Books Read In June

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This is Stott’s last book and it is classic Stott!

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This is really one of the best introductions to the what scripture is and how we are to interpret it. It does a wonderful job of giving you the tools to do exegesis and hermeneutics in laymens language. Should be used by churches for lay ministry training.

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Solid expositions on Penal Substitution.

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A wonderful novel. The author builds a complex, fascinating world of angelology and fallen angels (Nephilim) and the continued battle. Well worth reading, IMHO! My fuller review is HERE

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Quite simply a brilliant book. All Christians need to read this. See my fuller review HERE

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The Art of Dying: Living Fully into the Life to Come by Rob Moll

As someone who reads a lot (and I mean a lot), in the midst of the bad and average books there are some good ones. The rarity is a GREAT book. This is a GREAT book. By GREAT I mean a book which is so well written, on a topic which is important that people just have to read it. Because of the subjective nature of reading it is somewhat perilous for a reviewer to declare a book to be a future classic. However I do feel that this will be a classic.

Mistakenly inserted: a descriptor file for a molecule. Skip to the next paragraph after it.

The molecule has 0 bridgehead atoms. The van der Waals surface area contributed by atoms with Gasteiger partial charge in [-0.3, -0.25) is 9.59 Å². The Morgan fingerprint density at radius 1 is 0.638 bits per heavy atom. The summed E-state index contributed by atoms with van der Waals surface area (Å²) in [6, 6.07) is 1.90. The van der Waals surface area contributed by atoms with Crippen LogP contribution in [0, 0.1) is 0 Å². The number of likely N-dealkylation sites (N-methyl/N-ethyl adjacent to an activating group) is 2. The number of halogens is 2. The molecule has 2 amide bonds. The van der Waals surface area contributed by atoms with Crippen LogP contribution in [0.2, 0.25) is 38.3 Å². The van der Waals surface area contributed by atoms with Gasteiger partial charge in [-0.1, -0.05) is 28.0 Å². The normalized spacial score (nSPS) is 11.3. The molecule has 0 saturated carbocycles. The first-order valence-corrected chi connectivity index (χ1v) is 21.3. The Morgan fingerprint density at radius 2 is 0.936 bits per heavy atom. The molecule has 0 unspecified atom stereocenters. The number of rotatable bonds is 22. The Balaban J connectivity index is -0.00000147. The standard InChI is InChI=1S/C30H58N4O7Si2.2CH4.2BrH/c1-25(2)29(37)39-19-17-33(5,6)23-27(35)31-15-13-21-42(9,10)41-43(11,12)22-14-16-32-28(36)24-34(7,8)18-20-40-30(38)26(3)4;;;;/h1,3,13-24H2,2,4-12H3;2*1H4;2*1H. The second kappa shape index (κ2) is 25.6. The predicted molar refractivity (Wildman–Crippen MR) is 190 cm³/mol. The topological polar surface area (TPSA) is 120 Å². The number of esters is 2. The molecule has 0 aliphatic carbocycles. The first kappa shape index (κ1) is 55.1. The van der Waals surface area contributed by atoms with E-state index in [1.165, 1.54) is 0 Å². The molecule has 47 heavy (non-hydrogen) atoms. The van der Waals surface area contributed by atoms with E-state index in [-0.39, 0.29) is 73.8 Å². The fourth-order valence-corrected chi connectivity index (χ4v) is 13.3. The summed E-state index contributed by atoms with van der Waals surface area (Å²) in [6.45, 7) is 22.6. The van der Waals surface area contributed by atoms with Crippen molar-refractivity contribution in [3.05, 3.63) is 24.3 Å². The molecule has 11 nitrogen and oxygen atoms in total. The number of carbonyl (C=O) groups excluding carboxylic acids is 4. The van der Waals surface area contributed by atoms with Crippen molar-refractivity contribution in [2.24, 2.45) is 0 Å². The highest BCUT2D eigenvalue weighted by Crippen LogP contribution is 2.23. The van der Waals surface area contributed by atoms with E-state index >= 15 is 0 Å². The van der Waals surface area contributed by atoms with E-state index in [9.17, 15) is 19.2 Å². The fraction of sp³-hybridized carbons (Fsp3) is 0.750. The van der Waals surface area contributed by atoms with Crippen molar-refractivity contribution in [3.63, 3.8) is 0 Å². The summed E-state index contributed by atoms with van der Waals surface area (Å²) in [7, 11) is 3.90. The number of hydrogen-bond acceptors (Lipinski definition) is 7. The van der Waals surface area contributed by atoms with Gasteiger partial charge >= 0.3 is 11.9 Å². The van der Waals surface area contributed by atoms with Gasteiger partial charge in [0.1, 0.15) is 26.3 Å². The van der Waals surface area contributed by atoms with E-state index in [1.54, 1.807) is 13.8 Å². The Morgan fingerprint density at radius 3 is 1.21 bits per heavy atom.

This book tackles the most difficult and avoided  of subjects – death and dying. But this is a vital book to read. Moll challenges us to think about the art of dying – an art which has been lost of the last century and a half. For Christians, we must be preparing for death in the midst of our life. Running the race, glorifying God, deep spirituality is a LIFE LONG process – not just in terms of every part of our lives, but in terms of length. Scripture says we need to persevere to the end; finish the race. Dying well is a part of our Christian walk and spiritual journey.